From July 2017 to October 2017, the Trump administration implemented a zero-tolerance “pilot program.” During that period, federal prosecutors began to criminally charge any adult who crossed the border unlawfully between New Mexico and West Texas. On April 8, 2018, the attorney general announced the expansion of the “zero-tolerance policy” nationwide. In total, the government separated thousands of children from family members between July 2017 and June 2018, when, after public pressure, President Trump signed an executive order ending the policy of separating children from their parents.
Separated Families File Suit Over Zero-Tolerance Policy
Several parents separated from their children filed suit. In one of those cases, Ms. L. v. ICE, the U.S. District Court for the Southern District of California preliminarily enjoined the zero-tolerance policy and mandated the reunification of a class of separated families. The court found the plaintiffs were likely to establish a violation of the right to family integrity implicit in due process. Specifically, the court determined that the government’s policy, as implemented, was likely to be a highly destabilizing, traumatic experience with long-term consequences on child well-being, safety, and development.
On October 9, 2018, the Ms. L. court preliminarily approved a settlement. The settlement, if finally approved, would require the government to reassess the asylum claims of families included in the lawsuits. Such a reassessment would allow parents “the chance to present their claim objectively without all the stress and trauma of having their children ripped away from them, and now perhaps with legal representation,” observes Gauto.
The ABA Expresses Concern Over Separated Families’ Access to Justice
The ABA weighed in on the issue of legal representation for children following the nationwide expansion of the zero-tolerance policy. On June 12, 2018, then-President Hilarie Bass, Miami, FL, sent a letter to the Attorney General and the secretary of the DHS expressing opposition on behalf of the ABA. The letter noted that “[c]hildren proceeding in court alone often will not be competent to present their claims for relief or have access to vital evidence held by their parents.” The letter also acknowledged “that the number of families arriving at the southern border in recent years has created challenges for the government” and “recognize[d] that these are challenging issues and that immigration involving children is, in general, a complicated matter with no easy solutions.”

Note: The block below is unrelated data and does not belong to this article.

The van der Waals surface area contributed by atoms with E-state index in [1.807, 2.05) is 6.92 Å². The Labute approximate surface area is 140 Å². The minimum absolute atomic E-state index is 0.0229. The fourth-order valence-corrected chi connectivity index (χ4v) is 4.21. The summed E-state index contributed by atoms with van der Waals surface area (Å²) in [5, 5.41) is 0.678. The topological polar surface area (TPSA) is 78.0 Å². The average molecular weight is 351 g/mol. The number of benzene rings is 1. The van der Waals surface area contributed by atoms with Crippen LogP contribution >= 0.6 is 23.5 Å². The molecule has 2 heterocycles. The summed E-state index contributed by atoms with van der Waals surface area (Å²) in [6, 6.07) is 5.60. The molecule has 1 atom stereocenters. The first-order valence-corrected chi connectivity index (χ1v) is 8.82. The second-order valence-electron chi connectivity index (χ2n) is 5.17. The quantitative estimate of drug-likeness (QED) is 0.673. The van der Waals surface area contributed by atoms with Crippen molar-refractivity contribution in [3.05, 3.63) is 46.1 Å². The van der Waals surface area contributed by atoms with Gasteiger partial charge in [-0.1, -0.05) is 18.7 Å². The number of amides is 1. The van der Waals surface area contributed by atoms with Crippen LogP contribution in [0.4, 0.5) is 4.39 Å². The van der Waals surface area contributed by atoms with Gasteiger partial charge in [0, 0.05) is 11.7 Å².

“The ABA Board of Governors has been involved in issues relating to immigration for quite some time,” notes Bass, explaining why the ABA opposed the policy. In April 2018, Bass testified before the U.S. Senate Committee on the Judiciary regarding the ABA’s recommendation to create an Article I court to replace the current immigration adjudication system (among other reasons, to solidify the impartiality of immigration judges) and to discuss the critical importance of access to counsel and legal information for respondents in immigration proceedings.